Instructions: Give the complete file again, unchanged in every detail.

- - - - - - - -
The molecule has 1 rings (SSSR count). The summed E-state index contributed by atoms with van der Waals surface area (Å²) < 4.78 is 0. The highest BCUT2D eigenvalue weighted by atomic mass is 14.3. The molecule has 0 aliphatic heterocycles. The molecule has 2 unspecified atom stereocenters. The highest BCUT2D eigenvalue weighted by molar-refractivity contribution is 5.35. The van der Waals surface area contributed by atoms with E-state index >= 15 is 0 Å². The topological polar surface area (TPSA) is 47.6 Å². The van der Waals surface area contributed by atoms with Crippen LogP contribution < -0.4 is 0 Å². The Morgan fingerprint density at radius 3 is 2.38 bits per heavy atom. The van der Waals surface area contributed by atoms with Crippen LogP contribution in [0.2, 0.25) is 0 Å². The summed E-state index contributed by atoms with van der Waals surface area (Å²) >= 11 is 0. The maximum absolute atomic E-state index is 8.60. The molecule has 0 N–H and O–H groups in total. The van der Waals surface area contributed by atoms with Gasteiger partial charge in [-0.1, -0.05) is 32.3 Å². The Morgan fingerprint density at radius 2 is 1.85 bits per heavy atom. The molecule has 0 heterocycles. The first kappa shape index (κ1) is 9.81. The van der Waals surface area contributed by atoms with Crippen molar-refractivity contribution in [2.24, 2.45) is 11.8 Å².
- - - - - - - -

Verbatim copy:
The molecule has 1 rings (SSSR count). The summed E-state index contributed by atoms with van der Waals surface area (Å²) < 4.78 is 0. The highest BCUT2D eigenvalue weighted by atomic mass is 14.3. The molecule has 0 aliphatic heterocycles. The molecule has 2 unspecified atom stereocenters. The highest BCUT2D eigenvalue weighted by molar-refractivity contribution is 5.35. The van der Waals surface area contributed by atoms with E-state index >= 15 is 0 Å². The topological polar surface area (TPSA) is 47.6 Å². The van der Waals surface area contributed by atoms with Crippen LogP contribution < -0.4 is 0 Å². The Morgan fingerprint density at radius 3 is 2.38 bits per heavy atom. The van der Waals surface area contributed by atoms with Crippen LogP contribution in [0.2, 0.25) is 0 Å². The summed E-state index contributed by atoms with van der Waals surface area (Å²) >= 11 is 0. The maximum absolute atomic E-state index is 8.60. The molecule has 0 N–H and O–H groups in total. The van der Waals surface area contributed by atoms with Gasteiger partial charge in [-0.1, -0.05) is 32.3 Å². The Morgan fingerprint density at radius 2 is 1.85 bits per heavy atom. The molecule has 0 heterocycles. The first kappa shape index (κ1) is 9.81. The van der Waals surface area contributed by atoms with Crippen molar-refractivity contribution in [2.24, 2.45) is 11.8 Å².